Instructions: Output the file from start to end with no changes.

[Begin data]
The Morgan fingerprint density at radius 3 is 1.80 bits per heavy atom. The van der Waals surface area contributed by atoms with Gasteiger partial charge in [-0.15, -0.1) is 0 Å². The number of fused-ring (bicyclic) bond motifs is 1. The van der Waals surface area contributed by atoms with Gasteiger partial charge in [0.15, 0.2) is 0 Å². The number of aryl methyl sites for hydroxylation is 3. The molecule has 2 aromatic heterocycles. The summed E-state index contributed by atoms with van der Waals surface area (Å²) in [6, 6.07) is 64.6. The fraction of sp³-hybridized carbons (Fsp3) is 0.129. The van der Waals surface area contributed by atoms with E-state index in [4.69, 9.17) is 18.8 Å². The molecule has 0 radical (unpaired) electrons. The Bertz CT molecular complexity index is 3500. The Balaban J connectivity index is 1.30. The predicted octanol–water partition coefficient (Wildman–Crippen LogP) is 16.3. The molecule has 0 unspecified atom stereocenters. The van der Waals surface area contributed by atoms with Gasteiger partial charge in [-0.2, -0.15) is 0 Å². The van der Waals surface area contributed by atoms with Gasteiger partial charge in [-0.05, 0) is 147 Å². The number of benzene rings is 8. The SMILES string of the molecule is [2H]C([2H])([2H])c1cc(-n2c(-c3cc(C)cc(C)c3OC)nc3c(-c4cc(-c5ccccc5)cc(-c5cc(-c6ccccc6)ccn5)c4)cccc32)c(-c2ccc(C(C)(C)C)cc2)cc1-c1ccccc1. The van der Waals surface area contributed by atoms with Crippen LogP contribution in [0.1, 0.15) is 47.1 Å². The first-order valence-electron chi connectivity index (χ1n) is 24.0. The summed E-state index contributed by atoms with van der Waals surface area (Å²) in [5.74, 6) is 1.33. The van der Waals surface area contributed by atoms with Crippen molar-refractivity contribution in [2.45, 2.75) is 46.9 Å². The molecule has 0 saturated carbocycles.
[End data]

The Morgan fingerprint density at radius 3 is 1.80 bits per heavy atom. The van der Waals surface area contributed by atoms with Gasteiger partial charge in [-0.15, -0.1) is 0 Å². The number of fused-ring (bicyclic) bond motifs is 1. The van der Waals surface area contributed by atoms with Gasteiger partial charge in [0.15, 0.2) is 0 Å². The number of aryl methyl sites for hydroxylation is 3. The molecule has 2 aromatic heterocycles. The summed E-state index contributed by atoms with van der Waals surface area (Å²) in [6, 6.07) is 64.6. The fraction of sp³-hybridized carbons (Fsp3) is 0.129. The van der Waals surface area contributed by atoms with E-state index in [4.69, 9.17) is 18.8 Å². The molecule has 0 radical (unpaired) electrons. The Bertz CT molecular complexity index is 3500. The Balaban J connectivity index is 1.30. The predicted octanol–water partition coefficient (Wildman–Crippen LogP) is 16.3. The molecule has 0 unspecified atom stereocenters. The van der Waals surface area contributed by atoms with Gasteiger partial charge in [-0.2, -0.15) is 0 Å². The van der Waals surface area contributed by atoms with Gasteiger partial charge in [-0.05, 0) is 147 Å². The number of benzene rings is 8. The SMILES string of the molecule is [2H]C([2H])([2H])c1cc(-n2c(-c3cc(C)cc(C)c3OC)nc3c(-c4cc(-c5ccccc5)cc(-c5cc(-c6ccccc6)ccn5)c4)cccc32)c(-c2ccc(C(C)(C)C)cc2)cc1-c1ccccc1. The van der Waals surface area contributed by atoms with Crippen LogP contribution in [0.1, 0.15) is 47.1 Å². The first-order valence-electron chi connectivity index (χ1n) is 24.0. The summed E-state index contributed by atoms with van der Waals surface area (Å²) in [5.74, 6) is 1.33. The van der Waals surface area contributed by atoms with Crippen molar-refractivity contribution in [2.45, 2.75) is 46.9 Å². The molecule has 0 saturated carbocycles.